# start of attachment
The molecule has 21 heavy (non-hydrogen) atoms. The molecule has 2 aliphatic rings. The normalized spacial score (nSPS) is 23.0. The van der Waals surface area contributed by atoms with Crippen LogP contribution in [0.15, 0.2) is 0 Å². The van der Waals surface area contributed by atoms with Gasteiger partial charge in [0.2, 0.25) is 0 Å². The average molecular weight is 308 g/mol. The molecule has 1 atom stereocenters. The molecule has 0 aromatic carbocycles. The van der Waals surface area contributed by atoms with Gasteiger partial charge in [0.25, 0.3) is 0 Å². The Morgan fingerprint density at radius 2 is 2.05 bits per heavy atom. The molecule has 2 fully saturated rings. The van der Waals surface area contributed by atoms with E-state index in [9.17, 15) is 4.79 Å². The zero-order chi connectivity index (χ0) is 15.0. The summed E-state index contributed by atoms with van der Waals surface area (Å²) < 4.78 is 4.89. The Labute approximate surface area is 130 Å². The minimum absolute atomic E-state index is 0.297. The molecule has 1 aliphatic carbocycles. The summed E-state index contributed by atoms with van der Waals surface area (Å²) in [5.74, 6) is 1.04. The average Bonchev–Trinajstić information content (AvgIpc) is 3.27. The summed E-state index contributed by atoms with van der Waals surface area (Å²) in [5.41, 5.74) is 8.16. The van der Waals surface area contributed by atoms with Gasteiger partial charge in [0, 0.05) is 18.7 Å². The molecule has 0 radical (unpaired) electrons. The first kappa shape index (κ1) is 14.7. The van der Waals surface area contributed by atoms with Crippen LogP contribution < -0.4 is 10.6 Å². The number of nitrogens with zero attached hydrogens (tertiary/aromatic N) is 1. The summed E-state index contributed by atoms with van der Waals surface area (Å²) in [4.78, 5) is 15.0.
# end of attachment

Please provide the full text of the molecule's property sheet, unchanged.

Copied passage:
The molecule has 21 heavy (non-hydrogen) atoms. The molecule has 2 aliphatic rings. The normalized spacial score (nSPS) is 23.0. The van der Waals surface area contributed by atoms with Crippen LogP contribution in [0.15, 0.2) is 0 Å². The van der Waals surface area contributed by atoms with Gasteiger partial charge in [0.2, 0.25) is 0 Å². The average molecular weight is 308 g/mol. The molecule has 1 atom stereocenters. The molecule has 0 aromatic carbocycles. The van der Waals surface area contributed by atoms with Gasteiger partial charge in [0.25, 0.3) is 0 Å². The Morgan fingerprint density at radius 2 is 2.05 bits per heavy atom. The molecule has 2 fully saturated rings. The van der Waals surface area contributed by atoms with E-state index in [9.17, 15) is 4.79 Å². The zero-order chi connectivity index (χ0) is 15.0. The summed E-state index contributed by atoms with van der Waals surface area (Å²) < 4.78 is 4.89. The Labute approximate surface area is 130 Å². The minimum absolute atomic E-state index is 0.297. The molecule has 1 aliphatic carbocycles. The summed E-state index contributed by atoms with van der Waals surface area (Å²) in [5.74, 6) is 1.04. The average Bonchev–Trinajstić information content (AvgIpc) is 3.27. The summed E-state index contributed by atoms with van der Waals surface area (Å²) in [5.41, 5.74) is 8.16. The van der Waals surface area contributed by atoms with Gasteiger partial charge in [0, 0.05) is 18.7 Å². The molecule has 0 radical (unpaired) electrons. The first kappa shape index (κ1) is 14.7. The van der Waals surface area contributed by atoms with Crippen LogP contribution < -0.4 is 10.6 Å². The number of nitrogens with zero attached hydrogens (tertiary/aromatic N) is 1. The summed E-state index contributed by atoms with van der Waals surface area (Å²) in [4.78, 5) is 15.0.